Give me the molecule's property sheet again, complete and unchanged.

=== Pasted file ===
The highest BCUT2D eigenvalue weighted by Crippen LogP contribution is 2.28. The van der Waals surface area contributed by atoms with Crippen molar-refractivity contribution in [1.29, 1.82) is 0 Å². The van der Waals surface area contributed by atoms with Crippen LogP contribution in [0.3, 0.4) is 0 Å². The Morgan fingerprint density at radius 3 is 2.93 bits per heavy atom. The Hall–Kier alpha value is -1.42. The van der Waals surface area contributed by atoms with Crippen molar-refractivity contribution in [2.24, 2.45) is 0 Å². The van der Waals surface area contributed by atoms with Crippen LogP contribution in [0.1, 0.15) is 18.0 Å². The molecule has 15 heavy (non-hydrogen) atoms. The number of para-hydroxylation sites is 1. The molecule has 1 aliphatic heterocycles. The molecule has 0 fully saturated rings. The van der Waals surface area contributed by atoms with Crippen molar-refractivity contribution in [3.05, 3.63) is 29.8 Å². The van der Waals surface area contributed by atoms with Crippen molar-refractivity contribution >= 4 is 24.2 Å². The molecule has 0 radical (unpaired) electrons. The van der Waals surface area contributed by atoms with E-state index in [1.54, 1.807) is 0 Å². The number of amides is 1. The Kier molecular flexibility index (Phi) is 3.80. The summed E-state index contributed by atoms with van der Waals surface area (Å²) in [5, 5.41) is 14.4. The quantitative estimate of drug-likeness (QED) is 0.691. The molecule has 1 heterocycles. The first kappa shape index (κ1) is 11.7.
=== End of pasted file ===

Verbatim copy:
The highest BCUT2D eigenvalue weighted by Crippen LogP contribution is 2.28. The van der Waals surface area contributed by atoms with Crippen molar-refractivity contribution in [1.29, 1.82) is 0 Å². The van der Waals surface area contributed by atoms with Crippen LogP contribution in [0.3, 0.4) is 0 Å². The Morgan fingerprint density at radius 3 is 2.93 bits per heavy atom. The Hall–Kier alpha value is -1.42. The van der Waals surface area contributed by atoms with Crippen molar-refractivity contribution in [2.24, 2.45) is 0 Å². The van der Waals surface area contributed by atoms with Crippen LogP contribution in [0.1, 0.15) is 18.0 Å². The molecule has 15 heavy (non-hydrogen) atoms. The number of para-hydroxylation sites is 1. The molecule has 1 aliphatic heterocycles. The molecule has 0 fully saturated rings. The van der Waals surface area contributed by atoms with Crippen molar-refractivity contribution in [3.05, 3.63) is 29.8 Å². The van der Waals surface area contributed by atoms with Crippen molar-refractivity contribution >= 4 is 24.2 Å². The molecule has 0 radical (unpaired) electrons. The van der Waals surface area contributed by atoms with E-state index in [1.54, 1.807) is 0 Å². The number of amides is 1. The Kier molecular flexibility index (Phi) is 3.80. The summed E-state index contributed by atoms with van der Waals surface area (Å²) in [5, 5.41) is 14.4. The quantitative estimate of drug-likeness (QED) is 0.691. The molecule has 1 heterocycles. The first kappa shape index (κ1) is 11.7.